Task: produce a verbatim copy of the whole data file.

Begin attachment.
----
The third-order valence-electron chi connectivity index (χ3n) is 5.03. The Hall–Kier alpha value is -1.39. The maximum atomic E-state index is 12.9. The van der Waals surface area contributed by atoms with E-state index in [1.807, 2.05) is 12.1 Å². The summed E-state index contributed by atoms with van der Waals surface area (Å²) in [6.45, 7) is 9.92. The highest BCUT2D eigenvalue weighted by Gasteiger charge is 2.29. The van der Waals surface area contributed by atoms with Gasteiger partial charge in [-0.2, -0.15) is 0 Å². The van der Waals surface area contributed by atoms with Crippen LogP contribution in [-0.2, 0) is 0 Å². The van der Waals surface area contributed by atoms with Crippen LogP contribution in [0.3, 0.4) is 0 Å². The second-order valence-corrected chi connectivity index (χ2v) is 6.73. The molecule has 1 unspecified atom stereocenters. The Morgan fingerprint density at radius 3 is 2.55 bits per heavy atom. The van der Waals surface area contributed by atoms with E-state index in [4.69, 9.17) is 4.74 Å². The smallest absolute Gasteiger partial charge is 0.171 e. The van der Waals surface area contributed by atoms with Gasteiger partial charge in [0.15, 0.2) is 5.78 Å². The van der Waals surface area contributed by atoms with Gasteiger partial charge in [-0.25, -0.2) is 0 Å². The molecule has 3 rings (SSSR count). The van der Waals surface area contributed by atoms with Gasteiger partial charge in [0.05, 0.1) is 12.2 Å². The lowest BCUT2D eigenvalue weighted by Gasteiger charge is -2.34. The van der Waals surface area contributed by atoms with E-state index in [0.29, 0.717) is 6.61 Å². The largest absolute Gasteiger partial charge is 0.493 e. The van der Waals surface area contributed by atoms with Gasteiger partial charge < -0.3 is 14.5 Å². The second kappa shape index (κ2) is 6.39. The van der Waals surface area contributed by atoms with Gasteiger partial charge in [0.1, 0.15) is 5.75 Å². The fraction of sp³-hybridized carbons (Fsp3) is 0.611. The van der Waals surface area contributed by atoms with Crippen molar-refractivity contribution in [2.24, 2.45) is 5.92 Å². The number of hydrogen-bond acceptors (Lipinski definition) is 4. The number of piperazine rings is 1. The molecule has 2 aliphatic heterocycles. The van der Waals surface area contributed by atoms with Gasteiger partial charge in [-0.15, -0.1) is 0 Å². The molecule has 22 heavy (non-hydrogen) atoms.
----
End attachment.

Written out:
The third-order valence-electron chi connectivity index (χ3n) is 5.03. The Hall–Kier alpha value is -1.39. The maximum atomic E-state index is 12.9. The van der Waals surface area contributed by atoms with E-state index in [1.807, 2.05) is 12.1 Å². The summed E-state index contributed by atoms with van der Waals surface area (Å²) in [6.45, 7) is 9.92. The highest BCUT2D eigenvalue weighted by Gasteiger charge is 2.29. The van der Waals surface area contributed by atoms with Gasteiger partial charge in [-0.2, -0.15) is 0 Å². The van der Waals surface area contributed by atoms with Crippen LogP contribution in [-0.2, 0) is 0 Å². The van der Waals surface area contributed by atoms with Crippen LogP contribution in [0.3, 0.4) is 0 Å². The second-order valence-corrected chi connectivity index (χ2v) is 6.73. The molecule has 1 unspecified atom stereocenters. The Morgan fingerprint density at radius 3 is 2.55 bits per heavy atom. The van der Waals surface area contributed by atoms with E-state index in [4.69, 9.17) is 4.74 Å². The smallest absolute Gasteiger partial charge is 0.171 e. The van der Waals surface area contributed by atoms with Gasteiger partial charge in [0.15, 0.2) is 5.78 Å². The van der Waals surface area contributed by atoms with Gasteiger partial charge in [-0.25, -0.2) is 0 Å². The molecule has 3 rings (SSSR count). The van der Waals surface area contributed by atoms with Gasteiger partial charge in [0.05, 0.1) is 12.2 Å². The lowest BCUT2D eigenvalue weighted by Gasteiger charge is -2.34. The van der Waals surface area contributed by atoms with E-state index in [0.29, 0.717) is 6.61 Å². The largest absolute Gasteiger partial charge is 0.493 e. The van der Waals surface area contributed by atoms with Gasteiger partial charge < -0.3 is 14.5 Å². The second kappa shape index (κ2) is 6.39. The van der Waals surface area contributed by atoms with Gasteiger partial charge in [0.1, 0.15) is 5.75 Å². The fraction of sp³-hybridized carbons (Fsp3) is 0.611. The van der Waals surface area contributed by atoms with Crippen molar-refractivity contribution in [2.24, 2.45) is 5.92 Å². The number of hydrogen-bond acceptors (Lipinski definition) is 4. The number of piperazine rings is 1. The molecule has 2 aliphatic heterocycles. The van der Waals surface area contributed by atoms with Gasteiger partial charge in [-0.15, -0.1) is 0 Å². The molecule has 22 heavy (non-hydrogen) atoms.